I don't know how and it will remain a mystery, but he could get up the most amazing turn of speed when he went 'into one' When he was found or brought home, he would be completely confused and upset about what all the fuss was... he didn't know where he'd been, how he got there or indeed where he was at that moment.

    My Father was not well physically and yet could still manage to just dissapear! So whilst it sounds completely unreal, it happens and it happens a lot.

    The Police were great, they never once complained, we had a community liaison officer that was always there to add support and the police people in general were really kind and caring... Even when the Helicopter went up..

    Keep your eyes open and your walking shoes handy, we used to take it in turn to follow him if we saw him heading out, though he became very clever at avoiding being caught...but he wouldn't let us walk with him and used to get very angry, so we just followed at a discreet distance and believe me, I'm quite fit and he could really move a pace...

    I'm glad that you have your husband home...and that everything was Ok. Have you given him a book or something with his name and postcode in it also a contact telephone number? My father had his book (no address as you never know who may find it) but with the house number, the post code and a contact telephone number, anyone who did find him can always call you and if it's the police they can look up your postcode and bring him home... It worked for us and may work for you too??

    Hope all is well and that you have recovered from your shock...

    Tinker
    x
     
  6. Margarita

    Margarita Registered User

    Feb 17, 2006
    10,824
    london
    I remember my mum doing that 3 times first time after when I took mum to see dad grave trun my back & she was gone , then found her up the road with a police man ,who I must say had lovely sea blue eyes .

    2nd time when I left mum at her sister ,she had an argument with her & mum walk of so I called the local hospital & then the police the police had found her and a social worker brought her home.

    3rd time in the middle of the night as I was coming home from a night out I found her wondering down the street in her night dress , that was a lucky call , but then I got mum on her medication keep a good eye on her & it all stop .

    Must say that all this happen at the beginning of mum AD, what stage is your husband at? & is he on any AD medication? Daisy
     
  7. DaisyG

    DaisyG Registered User

    Feb 20, 2006
    183
    North West England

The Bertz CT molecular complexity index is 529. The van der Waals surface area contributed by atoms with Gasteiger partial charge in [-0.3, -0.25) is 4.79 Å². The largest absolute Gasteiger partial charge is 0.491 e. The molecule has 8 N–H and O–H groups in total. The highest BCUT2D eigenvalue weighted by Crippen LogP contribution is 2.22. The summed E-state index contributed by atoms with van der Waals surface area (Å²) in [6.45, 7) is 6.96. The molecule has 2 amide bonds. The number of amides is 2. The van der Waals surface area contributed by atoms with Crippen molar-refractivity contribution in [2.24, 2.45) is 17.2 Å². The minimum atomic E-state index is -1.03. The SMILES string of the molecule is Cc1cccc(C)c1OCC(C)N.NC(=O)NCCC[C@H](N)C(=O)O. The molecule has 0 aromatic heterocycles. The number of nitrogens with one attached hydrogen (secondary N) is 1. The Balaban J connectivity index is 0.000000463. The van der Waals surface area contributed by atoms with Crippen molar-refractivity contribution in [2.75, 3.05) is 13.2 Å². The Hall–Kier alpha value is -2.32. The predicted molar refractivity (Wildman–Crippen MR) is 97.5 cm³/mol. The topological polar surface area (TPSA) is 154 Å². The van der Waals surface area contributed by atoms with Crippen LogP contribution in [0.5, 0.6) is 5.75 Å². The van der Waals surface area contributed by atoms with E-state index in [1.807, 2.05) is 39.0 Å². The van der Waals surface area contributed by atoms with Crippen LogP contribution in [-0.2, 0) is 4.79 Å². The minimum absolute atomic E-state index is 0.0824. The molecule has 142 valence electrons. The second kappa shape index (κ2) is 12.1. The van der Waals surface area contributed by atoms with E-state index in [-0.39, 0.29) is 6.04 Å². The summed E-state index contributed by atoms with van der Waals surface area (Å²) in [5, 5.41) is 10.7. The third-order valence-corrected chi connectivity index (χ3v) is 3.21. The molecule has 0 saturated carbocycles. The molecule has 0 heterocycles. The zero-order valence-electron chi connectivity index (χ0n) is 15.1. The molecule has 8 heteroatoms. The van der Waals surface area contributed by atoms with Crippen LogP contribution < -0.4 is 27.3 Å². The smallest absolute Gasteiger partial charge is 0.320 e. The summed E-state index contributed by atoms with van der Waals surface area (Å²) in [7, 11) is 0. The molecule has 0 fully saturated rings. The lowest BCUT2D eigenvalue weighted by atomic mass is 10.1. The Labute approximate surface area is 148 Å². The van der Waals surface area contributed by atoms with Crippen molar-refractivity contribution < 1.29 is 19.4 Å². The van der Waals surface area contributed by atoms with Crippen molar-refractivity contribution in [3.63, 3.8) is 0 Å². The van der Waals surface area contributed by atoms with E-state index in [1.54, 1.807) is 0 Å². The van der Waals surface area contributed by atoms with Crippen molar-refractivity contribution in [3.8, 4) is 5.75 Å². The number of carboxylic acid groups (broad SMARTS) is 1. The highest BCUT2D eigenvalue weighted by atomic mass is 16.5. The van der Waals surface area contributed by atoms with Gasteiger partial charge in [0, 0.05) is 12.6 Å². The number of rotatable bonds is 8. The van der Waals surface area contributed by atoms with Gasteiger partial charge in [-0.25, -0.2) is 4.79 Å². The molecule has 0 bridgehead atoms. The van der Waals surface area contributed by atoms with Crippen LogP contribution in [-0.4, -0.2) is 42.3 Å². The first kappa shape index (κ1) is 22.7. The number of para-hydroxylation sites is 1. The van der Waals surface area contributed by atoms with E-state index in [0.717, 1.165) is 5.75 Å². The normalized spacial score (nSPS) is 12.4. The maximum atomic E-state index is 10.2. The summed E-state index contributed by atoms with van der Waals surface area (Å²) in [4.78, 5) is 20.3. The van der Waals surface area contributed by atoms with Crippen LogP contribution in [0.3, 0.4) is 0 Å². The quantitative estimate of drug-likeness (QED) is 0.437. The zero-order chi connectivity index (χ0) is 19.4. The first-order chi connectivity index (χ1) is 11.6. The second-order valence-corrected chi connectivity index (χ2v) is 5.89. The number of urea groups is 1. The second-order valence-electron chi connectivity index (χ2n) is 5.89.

Relief....

    Yes, he already carries ID (post code and phone no). It's on his epilepsy alert card. + all the medications that he is on....

    (I've seen a thing on the web a few weeks ago, that looked like one of those old fashioned dog tags/ barrell like. It was small, and had a red cross on it.
    The idea being that you put all medical details in it.... and clip it to a keyring).


    Tinker...
    I know about the 'speed thing'.. and the distance he can cover is amazing... slow...but amazing.
    Your posting made me smile at least....

    Wonder if I need to contact the local Community Officer to tell them?
    Might be worth telling the Neighbourhood Watch Co-ordinator...

    Thanks.

    DaisyG
     
  8. Megan

    Megan Registered User

    Sep 10, 2005
    16
    Hampshire
    I sympathise with you Daisy, my husband does this wandering off all the time. I too had the Police out on Monday of this week, at 11.30 at night as Colin had been gone for several hours. He keeps going to the Hospital where he has day care for two days a week and wandering the grounds. The Police are always very helpful, so don't worry about contacting them if you're at al frantic! They returned him to me at 12.50 am, Colin was completely unconcerned and didn't even know what time of the morning it was, even though I ranted a bit and said did he realise that I had to get up for work at 6.15, but no not all bothered about that. It's very trying and tiring, but the only way over it is to have a good laugh about it, which I did with my girlfriends at work the next day. They never know what I'm going to tell them Colin has done next, it's quite entertaining in a way, never a dull moment, but exhausting all the same.
     
  9. Norman

    Norman Registered User

    Oct 9, 2003
    4,348
    Birmingham Hades
    Hi Daisy
    Daisy I would tell every body.
    My wife has only wandered the house and garden so far,but I have explained the situation to all the neighbours,they are all aware of Peg's illness.
    They all understand and offered help should it be needed.
    Norman
     

Share This Page

  1. This site uses cookies to help personalise content, tailor your experience and to keep you logged in if you register.
    By continuing to use this site, you are consenting to our use of cookies.
  1. This site uses cookies to help personalise content, tailor your experience and to keep you logged in if you register.
    By continuing to use this site, you are consenting to our use of cookies.